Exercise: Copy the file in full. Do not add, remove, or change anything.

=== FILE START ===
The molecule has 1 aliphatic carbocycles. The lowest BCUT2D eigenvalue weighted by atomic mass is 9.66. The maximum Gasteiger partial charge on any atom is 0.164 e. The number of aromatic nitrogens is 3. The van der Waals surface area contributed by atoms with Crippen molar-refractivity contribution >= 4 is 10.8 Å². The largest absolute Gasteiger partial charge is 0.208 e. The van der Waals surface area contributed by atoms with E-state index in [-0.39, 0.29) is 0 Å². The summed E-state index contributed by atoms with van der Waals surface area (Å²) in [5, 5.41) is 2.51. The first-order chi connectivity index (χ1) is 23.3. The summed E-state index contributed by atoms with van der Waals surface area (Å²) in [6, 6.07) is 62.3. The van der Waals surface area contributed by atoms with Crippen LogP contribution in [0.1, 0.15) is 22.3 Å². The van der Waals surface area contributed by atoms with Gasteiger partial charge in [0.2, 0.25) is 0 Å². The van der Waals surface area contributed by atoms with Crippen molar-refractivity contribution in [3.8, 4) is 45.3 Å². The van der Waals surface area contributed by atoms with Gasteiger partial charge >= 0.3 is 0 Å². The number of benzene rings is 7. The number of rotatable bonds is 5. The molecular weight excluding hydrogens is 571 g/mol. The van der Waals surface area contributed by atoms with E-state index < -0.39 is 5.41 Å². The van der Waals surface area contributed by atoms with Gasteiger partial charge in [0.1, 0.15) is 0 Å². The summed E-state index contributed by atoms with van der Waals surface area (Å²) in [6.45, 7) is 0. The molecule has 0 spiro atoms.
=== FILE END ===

The molecule has 1 aliphatic carbocycles. The lowest BCUT2D eigenvalue weighted by atomic mass is 9.66. The maximum Gasteiger partial charge on any atom is 0.164 e. The number of aromatic nitrogens is 3. The van der Waals surface area contributed by atoms with Crippen molar-refractivity contribution >= 4 is 10.8 Å². The largest absolute Gasteiger partial charge is 0.208 e. The van der Waals surface area contributed by atoms with E-state index in [-0.39, 0.29) is 0 Å². The summed E-state index contributed by atoms with van der Waals surface area (Å²) in [5, 5.41) is 2.51. The first-order chi connectivity index (χ1) is 23.3. The summed E-state index contributed by atoms with van der Waals surface area (Å²) in [6, 6.07) is 62.3. The van der Waals surface area contributed by atoms with Crippen LogP contribution in [0.1, 0.15) is 22.3 Å². The van der Waals surface area contributed by atoms with Gasteiger partial charge in [0.2, 0.25) is 0 Å². The van der Waals surface area contributed by atoms with Crippen molar-refractivity contribution in [3.8, 4) is 45.3 Å². The van der Waals surface area contributed by atoms with Gasteiger partial charge >= 0.3 is 0 Å². The number of benzene rings is 7. The number of rotatable bonds is 5. The molecular weight excluding hydrogens is 571 g/mol. The van der Waals surface area contributed by atoms with E-state index < -0.39 is 5.41 Å². The van der Waals surface area contributed by atoms with Gasteiger partial charge in [0.1, 0.15) is 0 Å². The summed E-state index contributed by atoms with van der Waals surface area (Å²) in [6.45, 7) is 0. The molecule has 0 spiro atoms.